shop-made kitchen tool

Metal content: this contribution to the creative culinary craft of
cooking was made by TIG-welding and Cd-free silverbrazing of the
finest stainless steel wire I could find hanging on a nail just below
the oil filter wrench:
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Reply to
Don Foreman
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While I admire your inventiveness, there's just something "wrong" about using the same tools for both dental care and food prep. It's a nebulous sort of "wrongness," and if called upon to explain it further I'd be hard pressed to do so. It's vaguely like the "wrongness" of dishes containing both chicken and their eggs. One or the other, but not both! :-)
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Reply to
Artemia Salina
So you are saying it would be wrong to have a chicken and cheese omelette? ;o)
Reply to
Dominick Fiumara
The devil sure finds work for idle hands, Don.
Next time I have to "mix the nearly unmixable" I'll try putting the stuff in the bowl of our little untrasonic humidifier which has been gathering dust in a closet ever since I added central humidification to our HVAC system.
Reply to
Jeff Wisnia
spit and dentifrice with enough
It's not at all unpleasant to
that works better than all competition.
Most toothpastes contain sodium laurel sulphate. Some people, me for one, have problems with getting cold sores from the stuff. When I complained to my dentist about this, he said to loose the toothpaste and rinse with water followed by a final rinse with about a fluid ounce of 10 volume hydrogen peroxide after brushing with just water. The nascent oxygen released byt the H2O2 kills the bacteria that cause plaque and the H2O2 is cheap like borscht.
A month after starting this, I had another appointment to fit a crown. Gums greatly improved and no trace of plaque.
Don, you said, "Awright, so it didn't work real well first try. Nobody said inventing was easy." What did you change for second try? How well did that work?
Reply to
Ted Edwards
Or a cheese burger? Ken.
Reply to
Ken Davey
I didn't. This was just foolin' around -- I was just curious to see what would happen. I'd just replaced the brush so I had an old one to play with. It only took about 10 minutes to cut off the plastic and weld on the bits of wire.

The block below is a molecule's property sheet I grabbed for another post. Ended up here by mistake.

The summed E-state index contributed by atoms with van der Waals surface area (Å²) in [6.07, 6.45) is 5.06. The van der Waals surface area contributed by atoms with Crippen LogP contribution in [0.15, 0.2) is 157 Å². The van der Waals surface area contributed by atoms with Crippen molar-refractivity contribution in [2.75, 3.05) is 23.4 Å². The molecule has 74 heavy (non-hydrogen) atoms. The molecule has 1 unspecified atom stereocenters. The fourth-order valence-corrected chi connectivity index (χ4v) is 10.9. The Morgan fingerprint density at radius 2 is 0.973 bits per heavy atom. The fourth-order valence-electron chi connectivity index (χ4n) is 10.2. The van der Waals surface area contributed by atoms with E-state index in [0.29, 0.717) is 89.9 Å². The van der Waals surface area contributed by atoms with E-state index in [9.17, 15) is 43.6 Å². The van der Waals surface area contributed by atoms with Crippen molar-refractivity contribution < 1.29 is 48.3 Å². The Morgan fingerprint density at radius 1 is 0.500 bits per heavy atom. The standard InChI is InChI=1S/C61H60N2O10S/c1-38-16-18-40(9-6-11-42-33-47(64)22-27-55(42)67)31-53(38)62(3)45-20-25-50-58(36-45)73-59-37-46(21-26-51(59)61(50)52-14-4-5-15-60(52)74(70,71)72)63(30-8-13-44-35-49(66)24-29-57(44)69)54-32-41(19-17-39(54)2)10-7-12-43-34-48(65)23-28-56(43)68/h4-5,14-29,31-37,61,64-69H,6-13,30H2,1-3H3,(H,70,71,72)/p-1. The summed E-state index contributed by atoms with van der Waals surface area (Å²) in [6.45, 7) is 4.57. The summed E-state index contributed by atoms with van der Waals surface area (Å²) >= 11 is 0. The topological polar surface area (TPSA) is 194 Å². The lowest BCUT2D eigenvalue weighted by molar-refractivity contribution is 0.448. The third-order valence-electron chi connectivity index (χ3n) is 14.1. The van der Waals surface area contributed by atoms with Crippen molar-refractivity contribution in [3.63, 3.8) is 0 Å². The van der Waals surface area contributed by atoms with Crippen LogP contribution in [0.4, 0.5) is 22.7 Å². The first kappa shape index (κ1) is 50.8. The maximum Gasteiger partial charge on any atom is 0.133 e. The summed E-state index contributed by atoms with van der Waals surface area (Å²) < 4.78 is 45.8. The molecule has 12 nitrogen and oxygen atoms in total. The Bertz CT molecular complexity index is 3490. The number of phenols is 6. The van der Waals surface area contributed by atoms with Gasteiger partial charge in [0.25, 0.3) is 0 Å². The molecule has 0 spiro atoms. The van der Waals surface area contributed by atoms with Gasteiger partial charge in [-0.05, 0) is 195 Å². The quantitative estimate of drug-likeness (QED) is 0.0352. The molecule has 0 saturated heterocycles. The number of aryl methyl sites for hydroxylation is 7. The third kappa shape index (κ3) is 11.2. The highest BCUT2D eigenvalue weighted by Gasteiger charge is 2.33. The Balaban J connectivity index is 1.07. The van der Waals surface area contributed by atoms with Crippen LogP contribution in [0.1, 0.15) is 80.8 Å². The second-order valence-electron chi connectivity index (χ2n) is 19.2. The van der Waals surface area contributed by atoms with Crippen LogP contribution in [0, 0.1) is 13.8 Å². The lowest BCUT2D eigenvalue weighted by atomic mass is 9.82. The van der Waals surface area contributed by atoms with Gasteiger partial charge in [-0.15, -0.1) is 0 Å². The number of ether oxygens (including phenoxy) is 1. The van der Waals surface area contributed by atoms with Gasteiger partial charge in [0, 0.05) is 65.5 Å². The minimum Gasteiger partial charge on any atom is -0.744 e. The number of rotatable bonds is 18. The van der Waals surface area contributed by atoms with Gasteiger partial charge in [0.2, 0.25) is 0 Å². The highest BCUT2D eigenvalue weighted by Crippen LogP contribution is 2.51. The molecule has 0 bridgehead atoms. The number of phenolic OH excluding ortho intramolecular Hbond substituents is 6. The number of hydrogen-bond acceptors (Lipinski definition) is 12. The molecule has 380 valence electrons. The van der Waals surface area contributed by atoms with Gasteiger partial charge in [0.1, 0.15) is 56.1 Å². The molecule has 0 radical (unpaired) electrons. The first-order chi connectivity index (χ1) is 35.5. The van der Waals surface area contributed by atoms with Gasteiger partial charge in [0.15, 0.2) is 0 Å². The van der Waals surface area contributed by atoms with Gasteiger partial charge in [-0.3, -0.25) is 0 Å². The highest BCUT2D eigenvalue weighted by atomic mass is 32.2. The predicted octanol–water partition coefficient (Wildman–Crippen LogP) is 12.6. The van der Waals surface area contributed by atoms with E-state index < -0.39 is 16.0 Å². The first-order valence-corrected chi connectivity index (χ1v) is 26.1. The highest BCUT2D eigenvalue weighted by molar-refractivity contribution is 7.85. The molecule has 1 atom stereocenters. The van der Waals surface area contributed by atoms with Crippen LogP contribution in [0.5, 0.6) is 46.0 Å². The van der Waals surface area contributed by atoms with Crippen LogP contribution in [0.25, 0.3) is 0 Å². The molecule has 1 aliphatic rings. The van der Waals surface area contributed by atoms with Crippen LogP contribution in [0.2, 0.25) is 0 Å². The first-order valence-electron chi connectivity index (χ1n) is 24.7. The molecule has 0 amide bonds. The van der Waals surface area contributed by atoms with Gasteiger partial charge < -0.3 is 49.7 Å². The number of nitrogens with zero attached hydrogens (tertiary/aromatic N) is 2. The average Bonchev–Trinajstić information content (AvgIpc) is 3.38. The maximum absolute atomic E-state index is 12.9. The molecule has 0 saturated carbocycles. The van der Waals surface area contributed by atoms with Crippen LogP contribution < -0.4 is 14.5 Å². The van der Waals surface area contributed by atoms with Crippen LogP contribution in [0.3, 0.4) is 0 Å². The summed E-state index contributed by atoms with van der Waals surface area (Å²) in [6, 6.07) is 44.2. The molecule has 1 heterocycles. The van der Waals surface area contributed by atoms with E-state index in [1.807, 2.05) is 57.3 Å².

The Soni-Care is a rather ingenious mechanism. There are two small (0.2" x 0.4") NdBoFe supermagnets mounted side by side with about 0.2" between them on a little platform at the end of a lever. They are oppositely poled. The lever is pinned partway up; the pin forms a torsion spring. The brush (or whisk) is at the far end of the lever.
Inside the sealed plastic handle is (I think) an open E-core, facing outward, with a winding on it. It's fed 260 Hz AC from internal elex, which produces alternating lateral force and very small movement of the end of the lever. The lever arm and mechanical resonance (more the latter than the former) magnify the motion on the other end to maybe 1/2" peak-to-peak. My whisk-lever obviously wasn't "tuned" right so I didn't get much motion -- and the internal circuitry is obviously fixed-frequency rather than having its frequency determined by the mechanical resonant frequency.
In truth, it's a great toothbrush but probably wouldn't make a good whisk. A whisk operates in heavy liquids that would provide a lot of viscous damping which would damp the mechanical resonance.
It was fun to play around with, though! Tattoo gun anyone?
Reply to
Don Foreman
this type of need was addressed about 40 years ago with "wand" tipped with a 1/2-3/4" rippled solid beater running several hundred rpm. sorta like a miniature milkshake machine.
they were at all the major fairs for year. worked well, but you could sure make a mess with one. --Loren
Reply to
Loren Coe

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